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No new wrinkles in ‘Traveling Pants 2’

You get the feeling that the makers of “The Sisterhood of the Traveling Pants 2” watch a lot of Turner Classic Movies, as this sequel to the 2005 sleeper hit feels like the Teen People version of an old Hollywood “women’s picture.”

You get the feeling that the makers of “The Sisterhood of the Traveling Pants 2” watch a lot of Turner Classic Movies, as this sequel to the 2005 sleeper hit feels like the Teen People version of an old Hollywood “women’s picture,” the sort of vehicle that kept Joan Blondell and Ann Sothern busy before and during World War II.

The four stars of “Pants” might get to speak more frankly about love and sex than, say, the leads of “Three on a Match,” but this new film is as audience-pleasing and satisfactorily predictable as its cinematic ancestor. Pity that its sprawl overtakes its sparkle.

The titular sisterhood has gone off to college — Tibby (Amber Tamblyn) is off at NYU studying filmmaking, Lena (Alexis Bledel) pursues her artistic bent at RISD, Bridget (Blake Lively) attends Brown on a soccer scholarship, and Carmen (America Ferrera) feels isolated at Yale. (I would have loved it if Carmen had befriended Rory, the Yalie Bledel played on “Gilmore Girls,” but that probably would have been too meta for this movie.) Come the summer, Carmen is disappointed to discover that her friends are spending the vacation away from home, so she too decides to pursue activities elsewhere.

Even though the four are starting to grow apart, they continue to share the magical pants that somehow fit all the girls perfectly. Bridget wears them on an archeological dig in Turkey, where the excavation of old bones reminds her of her own familial skeletons in the closet, and then passes them off to Lena, who falls for a hunky figure model and artist (Jesse Williams) while taking a life-drawing class. (They have a meet-cute when he strips down for her first day of class.) What happened to Kostos (Michael Rady, who’s currently playing the object of another teen girl’s affection on the wonderful and under-viewed “Swingtown”), Lena’s lover from the first movie? He got another girl pregnant and had to marry her, breaking Lena’s heart. But don’t count him out just yet.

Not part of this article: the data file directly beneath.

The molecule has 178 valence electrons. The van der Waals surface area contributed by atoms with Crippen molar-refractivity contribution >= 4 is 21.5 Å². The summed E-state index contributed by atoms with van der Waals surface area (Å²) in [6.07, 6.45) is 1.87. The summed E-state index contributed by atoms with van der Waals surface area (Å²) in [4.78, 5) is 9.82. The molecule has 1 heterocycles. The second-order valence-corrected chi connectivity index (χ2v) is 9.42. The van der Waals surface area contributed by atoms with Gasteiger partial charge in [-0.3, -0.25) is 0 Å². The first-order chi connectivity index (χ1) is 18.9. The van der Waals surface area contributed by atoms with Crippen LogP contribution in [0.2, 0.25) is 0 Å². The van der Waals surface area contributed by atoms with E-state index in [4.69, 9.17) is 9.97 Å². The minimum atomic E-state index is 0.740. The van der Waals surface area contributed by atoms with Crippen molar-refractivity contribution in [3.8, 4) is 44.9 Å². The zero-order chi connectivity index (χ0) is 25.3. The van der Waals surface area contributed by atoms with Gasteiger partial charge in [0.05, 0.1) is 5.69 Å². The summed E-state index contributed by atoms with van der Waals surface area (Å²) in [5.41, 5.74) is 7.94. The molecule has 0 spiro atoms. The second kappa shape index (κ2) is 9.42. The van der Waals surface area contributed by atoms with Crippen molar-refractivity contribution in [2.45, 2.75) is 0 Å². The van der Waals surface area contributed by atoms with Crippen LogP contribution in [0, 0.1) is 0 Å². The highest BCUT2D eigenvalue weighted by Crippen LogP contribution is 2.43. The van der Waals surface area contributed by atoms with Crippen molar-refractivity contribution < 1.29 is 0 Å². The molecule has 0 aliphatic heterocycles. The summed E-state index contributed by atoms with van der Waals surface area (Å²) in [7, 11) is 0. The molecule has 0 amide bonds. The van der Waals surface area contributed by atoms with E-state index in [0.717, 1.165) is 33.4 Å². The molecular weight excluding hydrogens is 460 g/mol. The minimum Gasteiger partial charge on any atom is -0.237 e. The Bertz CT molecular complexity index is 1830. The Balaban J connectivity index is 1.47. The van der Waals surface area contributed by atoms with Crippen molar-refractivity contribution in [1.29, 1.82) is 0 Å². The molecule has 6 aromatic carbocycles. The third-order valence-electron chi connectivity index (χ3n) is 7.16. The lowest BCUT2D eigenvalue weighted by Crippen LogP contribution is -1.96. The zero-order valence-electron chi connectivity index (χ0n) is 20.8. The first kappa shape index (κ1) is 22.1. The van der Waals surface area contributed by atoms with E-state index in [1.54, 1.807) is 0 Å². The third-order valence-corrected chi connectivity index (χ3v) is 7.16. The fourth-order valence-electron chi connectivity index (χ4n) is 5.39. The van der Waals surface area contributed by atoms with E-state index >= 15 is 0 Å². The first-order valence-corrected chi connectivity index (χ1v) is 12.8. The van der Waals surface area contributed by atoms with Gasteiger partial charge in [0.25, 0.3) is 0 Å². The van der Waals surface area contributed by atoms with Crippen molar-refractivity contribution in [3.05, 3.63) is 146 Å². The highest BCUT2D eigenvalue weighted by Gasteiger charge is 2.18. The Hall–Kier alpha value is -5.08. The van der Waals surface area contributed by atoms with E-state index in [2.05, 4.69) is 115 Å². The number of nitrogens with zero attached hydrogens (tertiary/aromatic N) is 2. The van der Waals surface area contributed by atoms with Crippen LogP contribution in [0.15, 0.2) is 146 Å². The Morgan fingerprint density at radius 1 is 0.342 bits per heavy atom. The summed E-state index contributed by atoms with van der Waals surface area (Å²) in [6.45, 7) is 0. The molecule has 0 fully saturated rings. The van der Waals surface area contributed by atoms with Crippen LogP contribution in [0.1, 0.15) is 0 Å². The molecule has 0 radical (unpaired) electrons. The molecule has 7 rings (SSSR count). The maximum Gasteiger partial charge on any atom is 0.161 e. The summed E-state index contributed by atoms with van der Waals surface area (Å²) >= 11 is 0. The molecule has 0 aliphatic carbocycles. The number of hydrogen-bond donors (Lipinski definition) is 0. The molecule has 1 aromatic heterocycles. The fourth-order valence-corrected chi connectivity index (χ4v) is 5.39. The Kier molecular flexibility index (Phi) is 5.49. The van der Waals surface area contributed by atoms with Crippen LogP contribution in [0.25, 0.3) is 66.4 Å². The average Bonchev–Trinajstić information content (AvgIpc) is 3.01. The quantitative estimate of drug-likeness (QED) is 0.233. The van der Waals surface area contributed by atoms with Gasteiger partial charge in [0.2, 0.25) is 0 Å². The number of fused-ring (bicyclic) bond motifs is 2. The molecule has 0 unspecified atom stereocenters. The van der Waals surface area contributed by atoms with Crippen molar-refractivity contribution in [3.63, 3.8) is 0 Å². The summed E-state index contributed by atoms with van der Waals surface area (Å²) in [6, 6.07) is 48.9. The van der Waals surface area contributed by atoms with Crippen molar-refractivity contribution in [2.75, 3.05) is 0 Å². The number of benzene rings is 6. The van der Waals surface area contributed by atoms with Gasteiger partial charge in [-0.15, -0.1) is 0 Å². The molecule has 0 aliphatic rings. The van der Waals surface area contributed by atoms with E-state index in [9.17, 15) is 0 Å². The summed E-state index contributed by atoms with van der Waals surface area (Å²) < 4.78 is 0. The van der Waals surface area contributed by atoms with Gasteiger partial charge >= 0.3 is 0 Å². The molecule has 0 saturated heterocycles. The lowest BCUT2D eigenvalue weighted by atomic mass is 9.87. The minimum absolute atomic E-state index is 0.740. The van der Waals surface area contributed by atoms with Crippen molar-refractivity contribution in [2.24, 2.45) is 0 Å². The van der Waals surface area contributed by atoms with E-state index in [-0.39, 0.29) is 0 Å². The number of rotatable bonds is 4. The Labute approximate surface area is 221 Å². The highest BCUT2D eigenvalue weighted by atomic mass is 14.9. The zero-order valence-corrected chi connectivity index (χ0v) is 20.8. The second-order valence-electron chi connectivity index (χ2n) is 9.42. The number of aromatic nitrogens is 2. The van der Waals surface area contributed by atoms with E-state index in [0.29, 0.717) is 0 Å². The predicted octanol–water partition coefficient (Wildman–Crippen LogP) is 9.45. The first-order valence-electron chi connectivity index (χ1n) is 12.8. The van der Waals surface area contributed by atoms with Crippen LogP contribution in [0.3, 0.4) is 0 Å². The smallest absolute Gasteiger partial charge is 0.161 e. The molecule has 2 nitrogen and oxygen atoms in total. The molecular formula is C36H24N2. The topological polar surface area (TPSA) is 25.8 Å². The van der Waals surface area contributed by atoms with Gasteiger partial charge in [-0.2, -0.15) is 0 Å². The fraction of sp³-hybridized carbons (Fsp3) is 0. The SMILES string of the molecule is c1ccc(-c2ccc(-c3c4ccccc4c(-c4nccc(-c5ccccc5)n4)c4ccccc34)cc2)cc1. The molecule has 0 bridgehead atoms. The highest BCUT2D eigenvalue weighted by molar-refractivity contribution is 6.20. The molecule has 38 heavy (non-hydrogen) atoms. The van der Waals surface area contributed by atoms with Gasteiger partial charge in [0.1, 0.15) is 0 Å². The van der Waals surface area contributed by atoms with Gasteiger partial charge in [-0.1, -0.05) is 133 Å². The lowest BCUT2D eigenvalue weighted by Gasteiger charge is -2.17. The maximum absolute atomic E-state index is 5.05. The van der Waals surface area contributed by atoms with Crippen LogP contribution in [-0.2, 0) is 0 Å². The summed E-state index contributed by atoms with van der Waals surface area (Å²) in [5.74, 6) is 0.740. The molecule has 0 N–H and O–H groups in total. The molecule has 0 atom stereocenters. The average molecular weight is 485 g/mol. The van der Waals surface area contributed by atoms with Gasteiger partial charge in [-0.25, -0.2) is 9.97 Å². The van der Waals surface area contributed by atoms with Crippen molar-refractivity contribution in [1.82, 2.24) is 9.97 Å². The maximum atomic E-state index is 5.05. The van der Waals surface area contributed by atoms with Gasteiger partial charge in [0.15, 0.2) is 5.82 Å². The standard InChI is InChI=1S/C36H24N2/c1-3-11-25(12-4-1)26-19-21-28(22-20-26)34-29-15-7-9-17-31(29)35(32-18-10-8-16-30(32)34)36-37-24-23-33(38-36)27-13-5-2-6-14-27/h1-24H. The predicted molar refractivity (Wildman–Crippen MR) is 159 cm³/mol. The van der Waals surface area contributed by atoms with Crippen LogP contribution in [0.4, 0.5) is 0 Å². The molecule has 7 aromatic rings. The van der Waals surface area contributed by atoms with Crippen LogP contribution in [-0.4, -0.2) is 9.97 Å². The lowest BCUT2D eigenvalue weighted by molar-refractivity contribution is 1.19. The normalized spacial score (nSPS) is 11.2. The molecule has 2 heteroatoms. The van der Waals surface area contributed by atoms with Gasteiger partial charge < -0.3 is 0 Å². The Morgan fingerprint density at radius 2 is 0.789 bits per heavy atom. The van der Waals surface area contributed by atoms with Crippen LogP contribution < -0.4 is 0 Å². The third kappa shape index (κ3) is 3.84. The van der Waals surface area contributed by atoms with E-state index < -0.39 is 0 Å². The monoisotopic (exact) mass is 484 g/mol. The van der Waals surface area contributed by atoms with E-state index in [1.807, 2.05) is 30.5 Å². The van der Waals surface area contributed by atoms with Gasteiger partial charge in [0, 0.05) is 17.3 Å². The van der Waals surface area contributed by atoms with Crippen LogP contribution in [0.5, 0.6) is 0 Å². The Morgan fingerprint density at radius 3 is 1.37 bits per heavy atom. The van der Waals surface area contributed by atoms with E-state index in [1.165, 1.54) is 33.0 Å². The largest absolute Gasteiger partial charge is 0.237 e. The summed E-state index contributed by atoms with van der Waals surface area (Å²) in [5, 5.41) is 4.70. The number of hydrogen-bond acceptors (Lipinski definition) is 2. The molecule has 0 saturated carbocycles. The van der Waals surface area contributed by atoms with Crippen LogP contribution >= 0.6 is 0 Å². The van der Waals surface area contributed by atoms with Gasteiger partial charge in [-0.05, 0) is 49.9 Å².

Meanwhile, Tibby has romance problems of her own, sleeping with her boyfriend Brian (Leonardo Nam) for the first time and then worrying about a broken condom. (The phrase “RU 486” goes unpronounced in this movie.) And Carmen’s surprise vault from backstage crew to Shakespearean leading lady at a Vermont summer theater has her juggling the amorous attentions of her co-star (Tom Wisdom) and the passive-aggressive jealousy of a fellow actress (Rachel Nichols).

If you think all this plot is hard to follow in a review, it’s even trickier while watching the actual movie. Screenwriter Elizabeth Chandler adapted the first of Ann Brashares’ “Traveling Pants” novels for the first movie, but this time she’s working from several of Brashares’ sequels, and the strain shows in the film’s multiple storylines. The friends worry that they’re losing touch with each other, and the audience can empathize, having its own difficulties keeping up with all the personal dramas.

Director Sanaa Hamri (who made the delightful “Something New”) lets the material get away from her at times, but she gets a passel of terrific performances from both her leads and a stellar supporting cast, which includes such old pros as Shohreh Aghdashloo, Kyle MacLachlan and Blythe Danner. Hamri and cinematographer Jim Denault deserve kudos for making the Greek islands look way more gorgeous than they do in the drab “Mamma Mia!”

Female filmgoers who are too young for “Sex and the City” and too old for “Kit Kittredge: An American Girl” will get a kick out of “Traveling Pants 2.” Everyone else can wait to watch the globe-trotting foursome in their Netflix queue.